So that mackerel sky at midnight meant rain by dawn. But already the clouds are breaking up and slicks of sun are pooling between the trees.
Scattered crow caws coalesce into a flash mob filled with rage, but dissipate in less than a minute. High up in the clouds, a raven croaks.
Recovering from a fever, I sit in strong sunlight with nature’s grand spectacle of slow death and decay spread out before me.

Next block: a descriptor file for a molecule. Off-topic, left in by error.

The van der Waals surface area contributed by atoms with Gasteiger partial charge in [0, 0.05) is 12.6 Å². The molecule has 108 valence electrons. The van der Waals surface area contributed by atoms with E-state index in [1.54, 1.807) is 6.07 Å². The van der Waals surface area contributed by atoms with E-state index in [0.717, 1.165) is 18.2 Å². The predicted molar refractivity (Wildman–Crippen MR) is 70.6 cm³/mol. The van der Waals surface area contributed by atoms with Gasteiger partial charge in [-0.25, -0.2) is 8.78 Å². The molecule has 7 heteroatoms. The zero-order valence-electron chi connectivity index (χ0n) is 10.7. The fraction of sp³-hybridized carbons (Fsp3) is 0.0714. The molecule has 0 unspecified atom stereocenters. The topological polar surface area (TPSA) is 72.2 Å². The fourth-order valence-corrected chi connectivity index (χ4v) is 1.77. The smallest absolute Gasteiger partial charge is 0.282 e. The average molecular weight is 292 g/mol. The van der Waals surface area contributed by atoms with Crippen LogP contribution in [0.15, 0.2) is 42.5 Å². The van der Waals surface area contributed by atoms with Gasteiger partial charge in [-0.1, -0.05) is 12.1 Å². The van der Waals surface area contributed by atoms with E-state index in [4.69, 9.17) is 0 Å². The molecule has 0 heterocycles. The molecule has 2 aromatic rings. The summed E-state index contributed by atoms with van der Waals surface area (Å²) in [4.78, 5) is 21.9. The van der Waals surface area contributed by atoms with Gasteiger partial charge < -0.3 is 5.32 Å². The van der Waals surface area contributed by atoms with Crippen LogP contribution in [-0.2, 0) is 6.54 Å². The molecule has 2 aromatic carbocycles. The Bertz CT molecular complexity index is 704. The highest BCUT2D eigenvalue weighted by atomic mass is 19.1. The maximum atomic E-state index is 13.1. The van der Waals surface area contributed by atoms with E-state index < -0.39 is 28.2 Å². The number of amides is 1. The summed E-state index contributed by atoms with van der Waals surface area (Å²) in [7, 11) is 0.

Rainy and dark, with a steady, fluttering fall of leaves. A freight train rumbling up the valley is the only thing audible over the rain.
Clear and still. The witch hazel in the garden has just opened its first blooms, spidery petals a far purer yellow than the curling leaves.
Sunrise turns the western ridge red. A squirrel falls out of a walnut tree and lands with a thump in weeds white with the first frost.
A few degrees above freezing. Three titmice drop out of the sunlit oaks to investigate the dead elm, en route to a quick bath in the stream.